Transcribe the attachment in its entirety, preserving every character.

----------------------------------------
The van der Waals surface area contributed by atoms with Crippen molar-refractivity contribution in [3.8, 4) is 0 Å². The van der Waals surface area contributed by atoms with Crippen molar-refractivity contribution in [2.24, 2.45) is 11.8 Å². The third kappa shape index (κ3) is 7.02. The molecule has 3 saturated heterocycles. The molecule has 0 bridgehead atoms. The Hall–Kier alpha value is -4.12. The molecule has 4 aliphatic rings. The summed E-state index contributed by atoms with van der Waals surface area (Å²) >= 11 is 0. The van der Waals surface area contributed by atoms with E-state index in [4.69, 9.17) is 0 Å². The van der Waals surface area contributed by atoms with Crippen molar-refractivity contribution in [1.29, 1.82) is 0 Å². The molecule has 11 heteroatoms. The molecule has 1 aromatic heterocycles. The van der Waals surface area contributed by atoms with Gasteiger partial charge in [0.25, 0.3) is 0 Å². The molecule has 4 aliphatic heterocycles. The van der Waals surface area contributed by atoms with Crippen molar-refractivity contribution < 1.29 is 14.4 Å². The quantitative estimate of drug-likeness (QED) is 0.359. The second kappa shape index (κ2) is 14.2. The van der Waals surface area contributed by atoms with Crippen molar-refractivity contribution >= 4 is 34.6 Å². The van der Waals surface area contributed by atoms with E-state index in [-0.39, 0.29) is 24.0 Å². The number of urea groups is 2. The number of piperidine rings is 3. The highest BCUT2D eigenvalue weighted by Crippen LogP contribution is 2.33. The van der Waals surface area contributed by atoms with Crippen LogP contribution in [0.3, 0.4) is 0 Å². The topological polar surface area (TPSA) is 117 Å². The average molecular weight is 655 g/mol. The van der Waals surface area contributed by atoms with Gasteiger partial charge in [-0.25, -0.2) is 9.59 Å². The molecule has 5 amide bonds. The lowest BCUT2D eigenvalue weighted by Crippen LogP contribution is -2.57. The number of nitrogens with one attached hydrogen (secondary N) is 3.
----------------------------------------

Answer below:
The van der Waals surface area contributed by atoms with Crippen molar-refractivity contribution in [3.8, 4) is 0 Å². The van der Waals surface area contributed by atoms with Crippen molar-refractivity contribution in [2.24, 2.45) is 11.8 Å². The third kappa shape index (κ3) is 7.02. The molecule has 3 saturated heterocycles. The molecule has 0 bridgehead atoms. The Hall–Kier alpha value is -4.12. The molecule has 4 aliphatic rings. The summed E-state index contributed by atoms with van der Waals surface area (Å²) >= 11 is 0. The van der Waals surface area contributed by atoms with E-state index in [4.69, 9.17) is 0 Å². The van der Waals surface area contributed by atoms with Crippen molar-refractivity contribution in [1.29, 1.82) is 0 Å². The molecule has 11 heteroatoms. The molecule has 1 aromatic heterocycles. The van der Waals surface area contributed by atoms with Gasteiger partial charge in [0.25, 0.3) is 0 Å². The molecule has 4 aliphatic heterocycles. The van der Waals surface area contributed by atoms with Crippen molar-refractivity contribution < 1.29 is 14.4 Å². The quantitative estimate of drug-likeness (QED) is 0.359. The second kappa shape index (κ2) is 14.2. The van der Waals surface area contributed by atoms with Crippen molar-refractivity contribution >= 4 is 34.6 Å². The van der Waals surface area contributed by atoms with E-state index in [-0.39, 0.29) is 24.0 Å². The number of urea groups is 2. The number of piperidine rings is 3. The highest BCUT2D eigenvalue weighted by Crippen LogP contribution is 2.33. The van der Waals surface area contributed by atoms with Crippen LogP contribution in [0.3, 0.4) is 0 Å². The topological polar surface area (TPSA) is 117 Å². The average molecular weight is 655 g/mol. The van der Waals surface area contributed by atoms with Gasteiger partial charge in [-0.25, -0.2) is 9.59 Å². The molecule has 5 amide bonds. The lowest BCUT2D eigenvalue weighted by Crippen LogP contribution is -2.57. The number of nitrogens with one attached hydrogen (secondary N) is 3.